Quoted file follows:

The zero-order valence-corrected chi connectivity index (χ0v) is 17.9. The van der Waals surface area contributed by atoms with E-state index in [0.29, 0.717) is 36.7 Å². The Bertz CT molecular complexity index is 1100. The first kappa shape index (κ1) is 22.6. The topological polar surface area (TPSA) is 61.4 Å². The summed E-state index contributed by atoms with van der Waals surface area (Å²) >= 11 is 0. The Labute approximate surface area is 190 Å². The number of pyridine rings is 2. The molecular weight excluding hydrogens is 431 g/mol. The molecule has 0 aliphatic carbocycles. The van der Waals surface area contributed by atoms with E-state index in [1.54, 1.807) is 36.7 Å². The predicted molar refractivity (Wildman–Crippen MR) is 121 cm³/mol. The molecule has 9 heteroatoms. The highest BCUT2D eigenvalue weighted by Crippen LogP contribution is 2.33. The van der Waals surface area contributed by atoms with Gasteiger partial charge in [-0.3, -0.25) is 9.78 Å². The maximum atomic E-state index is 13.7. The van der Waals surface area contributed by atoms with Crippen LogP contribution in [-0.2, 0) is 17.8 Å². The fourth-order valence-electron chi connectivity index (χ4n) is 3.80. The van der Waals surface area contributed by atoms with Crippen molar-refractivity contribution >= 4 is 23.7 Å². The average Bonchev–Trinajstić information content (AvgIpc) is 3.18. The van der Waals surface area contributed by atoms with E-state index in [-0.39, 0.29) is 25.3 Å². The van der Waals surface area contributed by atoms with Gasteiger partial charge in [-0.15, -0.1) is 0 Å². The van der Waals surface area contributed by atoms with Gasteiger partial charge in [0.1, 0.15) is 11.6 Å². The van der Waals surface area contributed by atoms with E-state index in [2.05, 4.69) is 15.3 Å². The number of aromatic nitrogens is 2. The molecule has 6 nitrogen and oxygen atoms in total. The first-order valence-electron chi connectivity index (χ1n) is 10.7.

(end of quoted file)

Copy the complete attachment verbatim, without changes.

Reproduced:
The zero-order valence-corrected chi connectivity index (χ0v) is 17.9. The van der Waals surface area contributed by atoms with E-state index in [0.29, 0.717) is 36.7 Å². The Bertz CT molecular complexity index is 1100. The first kappa shape index (κ1) is 22.6. The topological polar surface area (TPSA) is 61.4 Å². The summed E-state index contributed by atoms with van der Waals surface area (Å²) >= 11 is 0. The Labute approximate surface area is 190 Å². The number of pyridine rings is 2. The molecular weight excluding hydrogens is 431 g/mol. The molecule has 0 aliphatic carbocycles. The van der Waals surface area contributed by atoms with E-state index in [1.54, 1.807) is 36.7 Å². The predicted molar refractivity (Wildman–Crippen MR) is 121 cm³/mol. The molecule has 9 heteroatoms. The highest BCUT2D eigenvalue weighted by Crippen LogP contribution is 2.33. The van der Waals surface area contributed by atoms with Gasteiger partial charge in [-0.3, -0.25) is 9.78 Å². The maximum atomic E-state index is 13.7. The van der Waals surface area contributed by atoms with Crippen LogP contribution in [-0.2, 0) is 17.8 Å². The fourth-order valence-electron chi connectivity index (χ4n) is 3.80. The van der Waals surface area contributed by atoms with Crippen molar-refractivity contribution >= 4 is 23.7 Å². The average Bonchev–Trinajstić information content (AvgIpc) is 3.18. The van der Waals surface area contributed by atoms with E-state index in [-0.39, 0.29) is 25.3 Å². The van der Waals surface area contributed by atoms with Gasteiger partial charge in [-0.15, -0.1) is 0 Å². The van der Waals surface area contributed by atoms with Gasteiger partial charge in [0.1, 0.15) is 11.6 Å². The van der Waals surface area contributed by atoms with E-state index in [2.05, 4.69) is 15.3 Å². The number of aromatic nitrogens is 2. The molecule has 6 nitrogen and oxygen atoms in total. The first-order valence-electron chi connectivity index (χ1n) is 10.7.